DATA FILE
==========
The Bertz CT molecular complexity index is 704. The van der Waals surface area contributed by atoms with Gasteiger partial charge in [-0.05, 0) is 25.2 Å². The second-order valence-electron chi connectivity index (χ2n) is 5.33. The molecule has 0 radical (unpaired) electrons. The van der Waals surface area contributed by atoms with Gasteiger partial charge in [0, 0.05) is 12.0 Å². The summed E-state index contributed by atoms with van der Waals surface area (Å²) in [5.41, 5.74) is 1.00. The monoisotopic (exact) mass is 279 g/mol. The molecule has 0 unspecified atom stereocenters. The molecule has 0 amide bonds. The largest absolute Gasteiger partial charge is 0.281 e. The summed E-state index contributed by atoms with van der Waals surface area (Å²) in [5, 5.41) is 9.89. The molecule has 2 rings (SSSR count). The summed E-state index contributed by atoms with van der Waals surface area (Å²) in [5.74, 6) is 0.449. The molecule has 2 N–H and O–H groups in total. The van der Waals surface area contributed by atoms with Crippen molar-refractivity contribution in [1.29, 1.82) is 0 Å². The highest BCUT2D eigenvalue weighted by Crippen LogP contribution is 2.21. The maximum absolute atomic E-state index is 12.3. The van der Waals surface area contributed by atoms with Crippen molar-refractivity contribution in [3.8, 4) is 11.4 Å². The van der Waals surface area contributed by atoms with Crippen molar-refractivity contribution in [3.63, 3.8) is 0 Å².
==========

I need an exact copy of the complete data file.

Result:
The Bertz CT molecular complexity index is 704. The van der Waals surface area contributed by atoms with Gasteiger partial charge in [-0.05, 0) is 25.2 Å². The second-order valence-electron chi connectivity index (χ2n) is 5.33. The molecule has 0 radical (unpaired) electrons. The van der Waals surface area contributed by atoms with Gasteiger partial charge in [0, 0.05) is 12.0 Å². The summed E-state index contributed by atoms with van der Waals surface area (Å²) in [5.41, 5.74) is 1.00. The monoisotopic (exact) mass is 279 g/mol. The molecule has 0 unspecified atom stereocenters. The molecule has 0 amide bonds. The largest absolute Gasteiger partial charge is 0.281 e. The summed E-state index contributed by atoms with van der Waals surface area (Å²) in [5, 5.41) is 9.89. The molecule has 2 rings (SSSR count). The summed E-state index contributed by atoms with van der Waals surface area (Å²) in [5.74, 6) is 0.449. The molecule has 2 N–H and O–H groups in total. The van der Waals surface area contributed by atoms with Crippen molar-refractivity contribution in [1.29, 1.82) is 0 Å². The highest BCUT2D eigenvalue weighted by Crippen LogP contribution is 2.21. The maximum absolute atomic E-state index is 12.3. The van der Waals surface area contributed by atoms with Crippen molar-refractivity contribution in [3.8, 4) is 11.4 Å². The van der Waals surface area contributed by atoms with Crippen molar-refractivity contribution in [3.63, 3.8) is 0 Å².